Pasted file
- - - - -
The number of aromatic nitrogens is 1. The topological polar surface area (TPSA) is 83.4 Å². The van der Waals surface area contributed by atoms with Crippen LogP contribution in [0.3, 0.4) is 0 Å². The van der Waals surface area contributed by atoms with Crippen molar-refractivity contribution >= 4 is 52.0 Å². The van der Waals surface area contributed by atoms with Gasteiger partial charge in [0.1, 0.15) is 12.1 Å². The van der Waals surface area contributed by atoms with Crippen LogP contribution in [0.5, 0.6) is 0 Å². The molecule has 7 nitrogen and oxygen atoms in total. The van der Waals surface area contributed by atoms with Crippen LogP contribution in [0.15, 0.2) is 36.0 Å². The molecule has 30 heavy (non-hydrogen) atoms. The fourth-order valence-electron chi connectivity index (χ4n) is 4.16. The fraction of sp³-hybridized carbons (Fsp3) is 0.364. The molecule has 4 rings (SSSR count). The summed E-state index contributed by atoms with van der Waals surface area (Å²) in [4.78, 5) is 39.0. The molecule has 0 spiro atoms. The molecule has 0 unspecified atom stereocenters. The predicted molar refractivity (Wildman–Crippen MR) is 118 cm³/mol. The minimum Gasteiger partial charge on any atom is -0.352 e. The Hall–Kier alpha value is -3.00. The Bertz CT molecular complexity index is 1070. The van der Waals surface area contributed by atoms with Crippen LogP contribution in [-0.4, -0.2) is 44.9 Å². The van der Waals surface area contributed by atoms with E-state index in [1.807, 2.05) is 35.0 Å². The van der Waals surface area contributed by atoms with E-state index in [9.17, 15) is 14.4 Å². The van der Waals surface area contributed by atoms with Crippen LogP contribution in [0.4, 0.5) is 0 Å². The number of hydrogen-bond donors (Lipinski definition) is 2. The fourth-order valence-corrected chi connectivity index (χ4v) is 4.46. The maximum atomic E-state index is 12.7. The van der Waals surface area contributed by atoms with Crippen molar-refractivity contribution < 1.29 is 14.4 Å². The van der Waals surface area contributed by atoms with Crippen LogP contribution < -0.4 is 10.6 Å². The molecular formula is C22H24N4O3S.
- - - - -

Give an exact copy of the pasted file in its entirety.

The number of aromatic nitrogens is 1. The topological polar surface area (TPSA) is 83.4 Å². The van der Waals surface area contributed by atoms with Crippen LogP contribution in [0.3, 0.4) is 0 Å². The van der Waals surface area contributed by atoms with Crippen molar-refractivity contribution >= 4 is 52.0 Å². The van der Waals surface area contributed by atoms with Gasteiger partial charge in [0.1, 0.15) is 12.1 Å². The van der Waals surface area contributed by atoms with Crippen LogP contribution in [0.5, 0.6) is 0 Å². The molecule has 7 nitrogen and oxygen atoms in total. The van der Waals surface area contributed by atoms with Crippen LogP contribution in [0.15, 0.2) is 36.0 Å². The molecule has 30 heavy (non-hydrogen) atoms. The fourth-order valence-electron chi connectivity index (χ4n) is 4.16. The fraction of sp³-hybridized carbons (Fsp3) is 0.364. The molecule has 4 rings (SSSR count). The summed E-state index contributed by atoms with van der Waals surface area (Å²) in [4.78, 5) is 39.0. The molecule has 0 spiro atoms. The molecule has 0 unspecified atom stereocenters. The predicted molar refractivity (Wildman–Crippen MR) is 118 cm³/mol. The minimum Gasteiger partial charge on any atom is -0.352 e. The Hall–Kier alpha value is -3.00. The Bertz CT molecular complexity index is 1070. The van der Waals surface area contributed by atoms with Crippen LogP contribution in [-0.4, -0.2) is 44.9 Å². The van der Waals surface area contributed by atoms with E-state index in [1.807, 2.05) is 35.0 Å². The van der Waals surface area contributed by atoms with E-state index in [9.17, 15) is 14.4 Å². The van der Waals surface area contributed by atoms with Crippen LogP contribution in [0.4, 0.5) is 0 Å². The number of hydrogen-bond donors (Lipinski definition) is 2. The fourth-order valence-corrected chi connectivity index (χ4v) is 4.46. The maximum atomic E-state index is 12.7. The van der Waals surface area contributed by atoms with Crippen molar-refractivity contribution < 1.29 is 14.4 Å². The van der Waals surface area contributed by atoms with Crippen LogP contribution < -0.4 is 10.6 Å². The molecular formula is C22H24N4O3S.